to watch over them with the utmost care.
Let her examine whether the novice is truly seeking God,
and whether she is zealous
for the Work of God, for obedience and for trials.
Let the novice be told all the hard and rugged ways
by which the journey to God is made.
If she promises stability and perseverance,
then at the end of two months
let this rule be read through to her,
and let her be addressed thus:
“Here is the law under which you wish to fight.
If you can observe it, enter;
if you cannot, you are free to depart.”
If she still stands firm,
let her be taken to the above-mentioned novitiate
and again tested in all patience.
And after the lapse of six months let the Rule be read to her,
that she may know on what she is entering.
And if she still remains firm,
after four months let the same Rule be read to her again.
Then, having deliberated with herself,
if she promises to keep it in its entirety
and to observe everything that is commanded,
let her be received into the community.
But let her understand that,
according to the law of the Rule,
from that day forward she may not leave the monastery
nor withdraw her neck from under the yoke of the Rule
which she was free to refuse or to accept
during that prolonged deliberation.

Some thoughts
 
Firstly, this shows that it is no easy or ill-considered matter to enter the novitiate. There’s a whole year of experiencing life under the Rule before the final decision is permitted to be made.
 
Note that there’s no picking and choosing about what to keep and what not to keep in the Rule – it is to be kept in its entirety. This makes it a **huge** commitment.
 
Thinking of other commitments we make in life… a new job, marriage perhaps, or a promise to do something faithfully day by day, I know I’ve not been in the habit of considering it at length, or questioning whether I have the physical or moral strength to persist in what I’ve undertaken. I’ve become far more cautious of late because it upsets me to let people down.
 
It’s difficult outside of a religious community for people to honor commitments they’ve made; in modern secular society, there’s always a way out – we can resign; we can divorce; we can explain that we can’t keep our promise for a multiplicity of reasons.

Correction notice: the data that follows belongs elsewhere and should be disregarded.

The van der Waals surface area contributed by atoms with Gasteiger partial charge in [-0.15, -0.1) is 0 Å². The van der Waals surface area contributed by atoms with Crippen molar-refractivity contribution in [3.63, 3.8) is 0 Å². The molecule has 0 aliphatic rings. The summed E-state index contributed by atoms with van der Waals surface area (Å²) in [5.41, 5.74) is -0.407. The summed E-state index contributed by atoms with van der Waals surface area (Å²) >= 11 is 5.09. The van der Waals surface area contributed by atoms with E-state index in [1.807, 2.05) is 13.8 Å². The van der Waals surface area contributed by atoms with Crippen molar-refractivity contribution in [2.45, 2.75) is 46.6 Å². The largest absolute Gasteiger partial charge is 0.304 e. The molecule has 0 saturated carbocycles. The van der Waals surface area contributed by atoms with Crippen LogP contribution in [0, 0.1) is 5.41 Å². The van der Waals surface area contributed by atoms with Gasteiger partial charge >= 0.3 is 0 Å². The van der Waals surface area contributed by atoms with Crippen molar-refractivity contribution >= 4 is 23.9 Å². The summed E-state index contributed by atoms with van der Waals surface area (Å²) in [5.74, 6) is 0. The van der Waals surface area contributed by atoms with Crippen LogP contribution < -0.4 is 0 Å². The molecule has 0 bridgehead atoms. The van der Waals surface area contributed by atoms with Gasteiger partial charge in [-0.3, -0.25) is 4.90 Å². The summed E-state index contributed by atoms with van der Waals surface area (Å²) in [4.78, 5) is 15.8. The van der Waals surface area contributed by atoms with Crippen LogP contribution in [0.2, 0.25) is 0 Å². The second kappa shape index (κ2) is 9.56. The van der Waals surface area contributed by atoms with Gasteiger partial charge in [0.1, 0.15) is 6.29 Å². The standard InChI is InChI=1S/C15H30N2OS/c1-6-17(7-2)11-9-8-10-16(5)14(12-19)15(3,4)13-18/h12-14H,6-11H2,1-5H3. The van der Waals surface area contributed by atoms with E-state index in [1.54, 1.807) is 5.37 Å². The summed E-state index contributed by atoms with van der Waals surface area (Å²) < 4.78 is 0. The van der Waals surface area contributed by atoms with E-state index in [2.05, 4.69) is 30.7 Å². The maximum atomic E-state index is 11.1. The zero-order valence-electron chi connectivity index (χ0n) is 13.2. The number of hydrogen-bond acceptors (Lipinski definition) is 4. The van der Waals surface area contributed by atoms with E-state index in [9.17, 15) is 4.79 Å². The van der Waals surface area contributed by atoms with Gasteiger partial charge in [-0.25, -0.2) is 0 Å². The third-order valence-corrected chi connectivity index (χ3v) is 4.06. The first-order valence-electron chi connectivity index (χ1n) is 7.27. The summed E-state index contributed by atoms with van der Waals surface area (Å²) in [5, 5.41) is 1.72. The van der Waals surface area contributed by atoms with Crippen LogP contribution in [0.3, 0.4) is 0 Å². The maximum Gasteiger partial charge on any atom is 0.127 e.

This makes it hard for us to trust or be trusted by other human beings. Perhaps this is what makes it hard for us to trust God’s promises to us, or to accept that he’s still reigning supreme in heaven, in earth, and in our lives when we’re experiencing ‘the hard bits’. Of all my many relationships – daughter, sister, friend – I can only see **perfect** commitment, a covenant relationship, in and from God (which I want to reciprocate fully but frequently fail to do so.)
 
Without commitment, there will inevitably be times when we are hurt badly, and when we damage others who trusted us. No wonder St Benedict was so firm about a year of deliberation before entering the novitiate.

Reflection on a Saying of a Desert Christian: anonymous

“When you undertake to begin any task whatever,” a certain elder advises, “conscientiously ask yourself this question: ‘If I were visited by the Lord at his moment, what would I do?’ Take care to listen well to what your conscience answers you. If it reproves you, immediately forsake what you had decided to do and begin some other task of which it approves and which, so as assuredly to complete it, is intrinsically rewarding. The virtuous worker must at every moment be ready to face death.

“When you fall into your bed to sleep, or get up from sleep, when you eat or work, when you are thinking or your mind is idle, constantly say to yourself: ‘If the Lord were to call me at this moment, would I be ready?’ Listen also with care to what your conscience tells you and do not fail to comply with its directions. Your heart will, indeed, assure you that God has had mercy on you.”

How often do we ask ourselves this question? If Jesus were to appear before us at any given moment, would we feel ashamed of the way we were using our time?  Shame is one of those uncomfortable emotions we don’t like to feel and which challenges our sense of self-esteem. But shame is a useful feeling because it warns us that maybe we are doing what we ought not. Of course, it is correct to examine the sense of shame to make sure it is well grounded and not a symptom of something else.

Sometimes, we may have shame because of the way we were raised and that shame may be a symptom of a dysfunctional nuclear family. We need to know the difference.

Sometimes we feel shame because we are in the wrong and that is something we need to be adult about, take responsibility for, repent and do better.

When we go to bed at night, waiting for sleep, how do we spend that time?  If Jesus would come before us at just that moment, what would He discover?

If we pray for the Holy Spirit to illumine our minds and hearts, it will happen.  Our consciences and hearts become witness to the changes the Holy Spirit is causing within us as we grow into our sanctification.  If we so allow.